An "installment loan" is a broad, general term that refers to the overwhelming majority of both personal and commercial loans extended to borrowers. Installment loans include any type of loan that is repaid with regularly scheduled payments, or installments. Each payment on an installment debt includes repayment of a portion of the principal amount borrowed and also the payment of interest on the debt. The main variables that determine the amount of each regularly scheduled loan payment include the amount of the loan, the interest rate charged to the borrower, and the length or term of the loan.
Installment Loans: The Basics
Common examples of installment loans are auto loans, mortgage loans or personal loans. Other than mortgage loans, which are often variable-rate loans where the interest rate changes during the term of the loan, nearly all installment loans are fixed-rate loans, meaning that the interest rate charged over the term of the loan is fixed at the time of borrowing. Therefore, the regular payment amount, typically due monthly, stays the same throughout the loan term, making it easy for the borrower to budget in advance to make the required payments.
Installment loans may be either collateralized or non-collateralized. Mortgage loans are collateralized with the house the loan is being used to purchase, and the collateral for an auto loan is the vehicle being purchased with the loan. Some installment loans, often referred to as personal loans, are extended without collateral being required. Loans extended without the requirement of collateral are made based on the borrower's creditworthiness, usually demonstrated through a credit score, and the ability to repay as shown by the borrower's income and/or assets. The interest rate charged on a non-collateralized loan is usually higher than the rate that would be charged on a comparable collateralized loan, reflecting the higher risk of non-repayment that the creditor accepts.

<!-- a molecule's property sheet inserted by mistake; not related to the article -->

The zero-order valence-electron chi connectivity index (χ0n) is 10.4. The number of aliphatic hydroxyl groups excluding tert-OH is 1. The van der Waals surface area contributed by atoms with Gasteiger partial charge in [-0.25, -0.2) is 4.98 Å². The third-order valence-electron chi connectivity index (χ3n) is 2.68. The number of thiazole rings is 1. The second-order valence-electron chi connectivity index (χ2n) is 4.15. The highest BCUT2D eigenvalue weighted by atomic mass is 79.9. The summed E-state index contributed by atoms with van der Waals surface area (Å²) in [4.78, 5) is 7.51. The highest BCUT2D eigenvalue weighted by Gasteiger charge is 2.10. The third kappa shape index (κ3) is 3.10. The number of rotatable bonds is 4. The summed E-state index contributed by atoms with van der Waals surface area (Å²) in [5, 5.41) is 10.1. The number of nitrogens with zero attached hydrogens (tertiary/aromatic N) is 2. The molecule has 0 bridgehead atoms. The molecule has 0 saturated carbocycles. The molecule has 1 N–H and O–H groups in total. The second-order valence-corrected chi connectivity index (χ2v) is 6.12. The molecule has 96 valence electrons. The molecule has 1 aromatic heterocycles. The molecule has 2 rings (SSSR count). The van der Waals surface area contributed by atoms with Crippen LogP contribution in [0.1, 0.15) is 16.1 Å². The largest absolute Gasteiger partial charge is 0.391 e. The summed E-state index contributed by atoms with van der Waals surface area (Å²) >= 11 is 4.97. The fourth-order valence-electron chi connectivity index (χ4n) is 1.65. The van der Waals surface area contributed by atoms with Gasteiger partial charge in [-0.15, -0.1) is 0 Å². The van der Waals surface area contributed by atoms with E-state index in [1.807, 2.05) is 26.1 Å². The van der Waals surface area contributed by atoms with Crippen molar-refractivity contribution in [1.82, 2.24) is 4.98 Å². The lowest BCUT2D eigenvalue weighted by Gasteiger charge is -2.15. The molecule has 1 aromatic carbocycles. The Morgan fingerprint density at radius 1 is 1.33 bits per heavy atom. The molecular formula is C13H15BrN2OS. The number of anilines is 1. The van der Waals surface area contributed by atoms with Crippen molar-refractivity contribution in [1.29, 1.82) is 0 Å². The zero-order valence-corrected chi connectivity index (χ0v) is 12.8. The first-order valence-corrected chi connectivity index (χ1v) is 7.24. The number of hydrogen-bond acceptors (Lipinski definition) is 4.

Installment Loans: The Process
A borrower applies for an installment loan by filling out an application with a lender, usually specifying the purpose of the loan, such as the purchase of a car. The lender discusses with the borrower various options regarding issues such as down payment, the term of the loan, the payment schedule and the payment amounts.
For example, if an individual wants to borrow $10,000 to finance the purchase of a car, the lender informs the borrower that making a higher down payment could get the borrower a lower interest rate, or that the borrower could obtain lower monthly payments by taking out a loan for a longer term. The lender also reviews the borrower's creditworthiness to determine what amount and with what loan terms the lender is willing to extend credit.
Borrowers generally have to pay other fees in addition to interest charges, such as application processing fees, loan origination fees and potential extra charges such as late payment fees.
The borrower ordinarily retires the loan by making the required payments. Borrowers can usually save interest charges by paying off the loan before the end of the term set in the loan agreement. However, some loans impose prepayment penalties if the borrower pays off the loan early.
Advantages and Disadvantages
Installment loans are flexible and can easily be tailored to the borrower's specific needs in terms of the loan amount and the length of time that best matches the borrower's ability to repay the loan. Installment loans let the borrower obtain financing at a substantially lower interest rate than what is usually available with revolving credit financing, such as credit cards. This way, the borrower can keep more cash on hand to use for other purposes, rather than making a large cash outlay.
For longer-term loans, the borrower might be making payments on a fixed-interest loan at a higher interest rate than the prevailing market rate. The borrower may be able to refinance the loan at the prevailing lower interest rate. The other main disadvantage of an installment loan stems from the borrower being locked into a long-term financial obligation. At some point, circumstances may render the borrower incapable of meeting the scheduled payments, risking default and possible forfeiture of any collateral used to secure the loan.